I believe that everyone should be able to master STEM subjects with only a desire to do so. Academic background can be remediated with extra effort, time, and cost. Some learners require more time to master subjects due to learning challenges. As a teacher, I realized that a disproportionate number of the top students were allowed time and a half of test trough an IEP or similar plan that was developed through advocacy for that individual learner. What would happen if similar advocacy was provided for the lower achieving students? The other thing that struck in grad school was that MS and PhD students with undergrad science degrees do just as well and those with an engineering undergrad degree and didn't have to go through the torture of the weed-out classes. The future of engineering in the US is in innovation and creative design, which the weed-out classes do not nurture.

If the prevailing opinion here is correct (only those that can pass weed-out classes should pass), please tell the federal government that all this promotion of STEM subjects in primary and secondary schools is non-sense since future engineers should pop from the womb pre-destined to do well in weed-out courses. And while you are at it, tell that to Marie Curie, who's only advantage was parents that instilled a sense of the important of education and taught her math and science at home. Since woman were not allowed to attend college in her native country (Poland), she immigrated to France to go to college. She studied during the day and tutored children at night to pay for an attic apartment and bread to eat, but is reported to have fainted from hunger during class once. There is no report of her completing her undergraduate degree with honors, yet she excelled in grad school after she received funding for her work so she didn't have to pursue other work to feed herself. She went on to discover Polonium and Radium, apply radiation to x-ray technology for WWI front line medial triage and cancer therapy, and win 2 noble prizes. By all counts, she is reported to have been a stubborn woman, which is the same characteristic cited here as required to get through weed-out classes. She is my role model.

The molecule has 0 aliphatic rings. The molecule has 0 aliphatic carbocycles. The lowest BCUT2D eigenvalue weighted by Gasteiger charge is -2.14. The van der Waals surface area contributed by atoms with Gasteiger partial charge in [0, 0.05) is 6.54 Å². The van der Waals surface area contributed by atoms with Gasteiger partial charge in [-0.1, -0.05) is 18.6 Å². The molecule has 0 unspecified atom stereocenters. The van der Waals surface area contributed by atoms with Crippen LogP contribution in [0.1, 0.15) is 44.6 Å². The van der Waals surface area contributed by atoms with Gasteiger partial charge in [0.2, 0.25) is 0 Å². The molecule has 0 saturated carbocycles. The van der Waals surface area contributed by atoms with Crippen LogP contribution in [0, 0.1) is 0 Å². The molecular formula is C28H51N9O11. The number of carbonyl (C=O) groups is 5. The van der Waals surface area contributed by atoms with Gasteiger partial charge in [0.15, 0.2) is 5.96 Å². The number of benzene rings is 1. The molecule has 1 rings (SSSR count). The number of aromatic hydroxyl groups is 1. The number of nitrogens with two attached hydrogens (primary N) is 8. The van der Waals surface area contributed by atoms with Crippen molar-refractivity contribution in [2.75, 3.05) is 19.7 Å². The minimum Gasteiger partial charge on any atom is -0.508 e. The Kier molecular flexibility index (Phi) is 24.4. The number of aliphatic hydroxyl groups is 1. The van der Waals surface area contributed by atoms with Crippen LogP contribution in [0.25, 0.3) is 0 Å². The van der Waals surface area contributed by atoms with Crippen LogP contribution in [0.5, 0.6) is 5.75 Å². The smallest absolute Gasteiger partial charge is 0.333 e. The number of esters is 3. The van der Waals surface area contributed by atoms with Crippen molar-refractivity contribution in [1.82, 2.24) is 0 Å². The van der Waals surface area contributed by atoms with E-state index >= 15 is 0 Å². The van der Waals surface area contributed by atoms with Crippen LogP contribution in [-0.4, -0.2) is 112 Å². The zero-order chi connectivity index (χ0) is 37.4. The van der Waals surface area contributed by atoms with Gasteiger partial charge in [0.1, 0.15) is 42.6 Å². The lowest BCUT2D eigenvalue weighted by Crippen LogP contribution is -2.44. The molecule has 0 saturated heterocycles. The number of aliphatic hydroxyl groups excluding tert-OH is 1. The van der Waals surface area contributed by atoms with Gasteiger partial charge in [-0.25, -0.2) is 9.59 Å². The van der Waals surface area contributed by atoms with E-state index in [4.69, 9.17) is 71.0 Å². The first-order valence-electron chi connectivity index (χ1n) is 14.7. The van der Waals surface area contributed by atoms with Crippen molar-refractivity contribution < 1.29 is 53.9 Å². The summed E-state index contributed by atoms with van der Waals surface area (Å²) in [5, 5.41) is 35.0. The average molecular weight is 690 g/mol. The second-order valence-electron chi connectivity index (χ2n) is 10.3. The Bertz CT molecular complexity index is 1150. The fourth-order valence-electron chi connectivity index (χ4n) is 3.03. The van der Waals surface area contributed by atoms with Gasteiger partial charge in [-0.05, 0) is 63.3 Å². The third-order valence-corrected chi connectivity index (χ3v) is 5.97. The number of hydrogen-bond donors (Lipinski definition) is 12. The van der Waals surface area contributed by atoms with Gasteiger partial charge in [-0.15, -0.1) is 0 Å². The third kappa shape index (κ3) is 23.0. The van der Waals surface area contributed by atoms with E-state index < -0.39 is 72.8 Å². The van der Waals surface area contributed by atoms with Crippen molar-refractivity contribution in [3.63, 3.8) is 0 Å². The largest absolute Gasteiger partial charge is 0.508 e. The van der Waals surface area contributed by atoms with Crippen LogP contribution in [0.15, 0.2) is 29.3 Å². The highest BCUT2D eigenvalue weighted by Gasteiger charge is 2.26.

Mecheng.fea (not verified)
on Jan 31, 2014